New Monetary Guidance
By Isaac Cohen*
The last meeting of the US central bank policy making committee, chaired by Janet Yellen for the first time, produced several changes in monetary policy guidance.
No longer, for instance, the Federal Reserve will monitor exclusively the unemployment rate. The focus will widen to include labor market conditions, observing 10 indicators such as long term unemployment, part time employment, or the rate at which persons quit their jobs.
The committee confirmed the continuation of the gradual reduction of the monthly purchases of mortgage backed and Treasury securities, from $65 to $55 billion. Also, the committee said interest rates will be kept close to zero “for a considerable time,” even after the end of the asset purchase program. Then, at the press conference held after the end of the meeting, Chair Yellen clarified the meaning of “considerable time.” She said interest rate increases could start around six months after the end of the asset purchase program.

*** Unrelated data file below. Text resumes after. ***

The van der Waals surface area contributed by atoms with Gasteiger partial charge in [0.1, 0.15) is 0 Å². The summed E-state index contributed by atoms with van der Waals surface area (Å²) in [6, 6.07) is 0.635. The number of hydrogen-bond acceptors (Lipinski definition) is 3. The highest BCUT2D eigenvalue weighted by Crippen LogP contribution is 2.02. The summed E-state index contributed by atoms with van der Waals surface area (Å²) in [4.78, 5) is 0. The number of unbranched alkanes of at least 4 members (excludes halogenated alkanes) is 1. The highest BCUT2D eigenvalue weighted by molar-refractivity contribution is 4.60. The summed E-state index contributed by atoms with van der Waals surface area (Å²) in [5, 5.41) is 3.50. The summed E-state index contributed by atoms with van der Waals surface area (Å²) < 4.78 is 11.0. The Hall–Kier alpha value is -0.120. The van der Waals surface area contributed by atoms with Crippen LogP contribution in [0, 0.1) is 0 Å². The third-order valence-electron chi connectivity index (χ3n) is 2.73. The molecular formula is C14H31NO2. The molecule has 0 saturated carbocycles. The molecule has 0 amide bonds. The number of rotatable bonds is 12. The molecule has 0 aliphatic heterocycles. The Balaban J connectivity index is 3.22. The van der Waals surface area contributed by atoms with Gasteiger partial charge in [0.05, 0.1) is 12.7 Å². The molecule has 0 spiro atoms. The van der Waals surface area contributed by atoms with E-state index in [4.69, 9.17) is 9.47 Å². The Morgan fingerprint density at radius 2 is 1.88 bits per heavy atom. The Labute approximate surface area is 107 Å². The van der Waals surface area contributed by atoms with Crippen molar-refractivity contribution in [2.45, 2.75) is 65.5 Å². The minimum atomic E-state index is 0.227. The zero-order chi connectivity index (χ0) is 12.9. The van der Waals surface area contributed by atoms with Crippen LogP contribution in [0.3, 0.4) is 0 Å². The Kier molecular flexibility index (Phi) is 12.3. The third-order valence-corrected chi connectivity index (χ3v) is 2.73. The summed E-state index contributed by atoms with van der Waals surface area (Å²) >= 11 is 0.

The markets understood the message falling sharply. At the end of the day, the Dow Jones Industrial Average was down 0.7 percent, in recognition that the end of easy money will come sometime next year.
To conclude, the statement said “change in the Committee’s guidance does not indicate any change in the Committee’s policy intentions.” However, some observers were expecting a clearer explanation of why interest rates have to be kept low with declining unemployment.
*International analyst and consultant. Commentator on economic and financial issues for CNN en Español TV and radio. Former Director, UNECLAC.